Pubdate: Fri, 12 Nov 2010
Source: Sudbury Star (CN ON)
Copyright: 2010 Osprey Media
Author: Alan Shanoff


Drug cartels, criminals, police chiefs, alcohol manufacturers and
retailers, prison employees and big pharma, can now sleep easier.

California's Proposition 19 was defeated last week 54% to 46%.
Marijuana prohibition remains in force in California. Recreational
possession and use of pot remains illegal in North America.

But don't let your guard down. Keep lobbying against lifting pot
prohibition because sooner or later people are going to come to their
senses and accept that prohibition has been an abject failure.

All it's managed to do is push up the price of pot and give a near
monopoly to drug cartels, resulting in higher profits for criminals
and increased violence when dealers try to protect their turf.

At the same time we've made criminals out of recreational pot

In spite of billions of dollars spent enforcing prohibition, pot is
almost as available as liquor products. Perhaps even more so since
minors can purchase pot more readily than they can purchase alcohol

I'm not in favour of or advocating pot use, just common

When judges, retired police chiefs, scientists and economists tell us
prohibition doesn't work and is a colossal waste of money, isn't it
time to at least debate the subject intelligently using evidence based
facts rather than scaremongering reefer madness arguments?

Even the Globe and Mail has recently advocated a search for something
better than the cur-rent war on drugs.

The number of myths surrounding marijuana is staggering.

It is a gateway drug. It causes mental illness. It is more dangerous
than tobacco. It is highly addictive. It kills brain cells. All myths
that can be debunked.

But it is no myth that alcohol is more dangerous than marijuana. The
Independent Scientific Committee on Drugs in England recently rated
marijuana with a harm score of 20 compared with alcohol at 72.

Might legalization increase marijuana usage? Perhaps in the short
term, but we're told marijuana is more widely used in North American
than it is in the Netherlands where it is legally available in
government-run shops.

Would more teens experiment with marijuana if it were legal? Perhaps,
but with the easy availability of it, any teen who wants to experiment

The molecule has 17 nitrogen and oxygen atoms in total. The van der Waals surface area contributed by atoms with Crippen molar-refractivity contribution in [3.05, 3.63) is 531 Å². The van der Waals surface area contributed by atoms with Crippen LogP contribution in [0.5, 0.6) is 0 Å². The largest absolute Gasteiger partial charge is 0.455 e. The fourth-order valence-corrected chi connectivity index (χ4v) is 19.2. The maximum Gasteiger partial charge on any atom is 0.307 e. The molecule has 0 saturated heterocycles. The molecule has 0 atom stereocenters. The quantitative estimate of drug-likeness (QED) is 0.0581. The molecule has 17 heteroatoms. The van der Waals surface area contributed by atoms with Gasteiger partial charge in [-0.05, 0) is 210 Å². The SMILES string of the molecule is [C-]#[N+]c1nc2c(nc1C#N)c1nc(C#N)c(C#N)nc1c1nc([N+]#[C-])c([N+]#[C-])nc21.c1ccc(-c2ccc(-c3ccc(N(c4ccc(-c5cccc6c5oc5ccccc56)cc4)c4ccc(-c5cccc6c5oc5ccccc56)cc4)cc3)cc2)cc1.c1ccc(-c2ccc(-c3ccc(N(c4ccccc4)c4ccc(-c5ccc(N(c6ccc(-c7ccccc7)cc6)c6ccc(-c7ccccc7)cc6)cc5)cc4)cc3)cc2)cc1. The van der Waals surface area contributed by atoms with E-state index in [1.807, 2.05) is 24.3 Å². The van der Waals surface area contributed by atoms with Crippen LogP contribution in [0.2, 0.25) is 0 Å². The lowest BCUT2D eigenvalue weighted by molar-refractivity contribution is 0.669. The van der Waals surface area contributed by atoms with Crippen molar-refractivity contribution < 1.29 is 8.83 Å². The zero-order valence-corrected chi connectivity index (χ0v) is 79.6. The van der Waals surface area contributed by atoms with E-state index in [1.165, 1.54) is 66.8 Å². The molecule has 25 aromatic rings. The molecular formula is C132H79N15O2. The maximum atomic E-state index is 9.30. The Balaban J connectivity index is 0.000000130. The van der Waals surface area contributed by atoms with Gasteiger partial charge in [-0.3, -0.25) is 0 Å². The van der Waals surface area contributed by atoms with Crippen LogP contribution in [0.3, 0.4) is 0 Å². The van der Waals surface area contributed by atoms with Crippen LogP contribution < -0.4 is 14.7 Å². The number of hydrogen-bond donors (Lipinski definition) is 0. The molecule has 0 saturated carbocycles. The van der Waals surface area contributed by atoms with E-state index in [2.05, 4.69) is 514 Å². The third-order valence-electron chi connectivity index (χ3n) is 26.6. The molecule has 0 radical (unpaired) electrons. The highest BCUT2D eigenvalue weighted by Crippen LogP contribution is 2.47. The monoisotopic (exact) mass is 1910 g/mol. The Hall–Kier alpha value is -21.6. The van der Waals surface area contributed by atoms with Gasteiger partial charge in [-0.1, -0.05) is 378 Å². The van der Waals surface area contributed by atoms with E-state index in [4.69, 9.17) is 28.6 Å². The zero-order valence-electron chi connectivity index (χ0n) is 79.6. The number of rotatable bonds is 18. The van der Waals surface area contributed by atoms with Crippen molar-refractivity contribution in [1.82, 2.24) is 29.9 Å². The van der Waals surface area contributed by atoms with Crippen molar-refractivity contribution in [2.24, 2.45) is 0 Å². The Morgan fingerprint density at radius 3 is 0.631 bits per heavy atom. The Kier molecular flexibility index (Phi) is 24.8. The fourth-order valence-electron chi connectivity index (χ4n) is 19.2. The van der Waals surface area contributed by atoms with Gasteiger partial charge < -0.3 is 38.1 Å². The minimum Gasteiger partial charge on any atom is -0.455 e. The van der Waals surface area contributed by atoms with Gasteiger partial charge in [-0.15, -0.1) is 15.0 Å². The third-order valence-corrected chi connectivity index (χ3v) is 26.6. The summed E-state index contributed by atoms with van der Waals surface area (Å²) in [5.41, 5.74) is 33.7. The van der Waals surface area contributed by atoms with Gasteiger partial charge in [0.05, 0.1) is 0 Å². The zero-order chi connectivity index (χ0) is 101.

can already do so.

We already know marijuana has medical uses - indeed some components of
pot may have anti-tumor effects - and we allow its compassionate
medical use to help alleviate chronic pain, nausea and side effects of
chemotherapy. We do so grudgingly in Canada where it can take three to
six months and some-times longer to get a one year permit, even
though the use of pot can reduce the need to take other, more
expensive drugs.

Is there any rational reason to criminalize recreational pot use when
we don't criminalize alcohol use? If the only reason is alcohol is
already legal, then remember marijuana was legal in Canada until 1923
and alcohol use was illegal in the U.S. between 1920 and 1933.

Don't take my word on the need for drug reform. Take the word of the authors
of the 2002 Report Of The Senate Special Committee On Illegal Drugs:

Thirty years ago, the Le Dain Commission released its report on
cannabis. This Commission had far greater resources than we did.
However, we had the benefit of Le Dain's work, a much more highly
developed knowledge base since then and of 30 years' historical

The Commission concluded the criminalization of cannabis had no
scientific basis. Thirty years later, we confirm this conclusion and
add that criminalization of cannabis remains unjustified based on
scientific data on the danger it poses.

Instead, Canada is poised to pass Bill S-10 which would allow a
minimum sentence of six to nine months for anyone caught growing six
or more marijuana plants. Wonderful.
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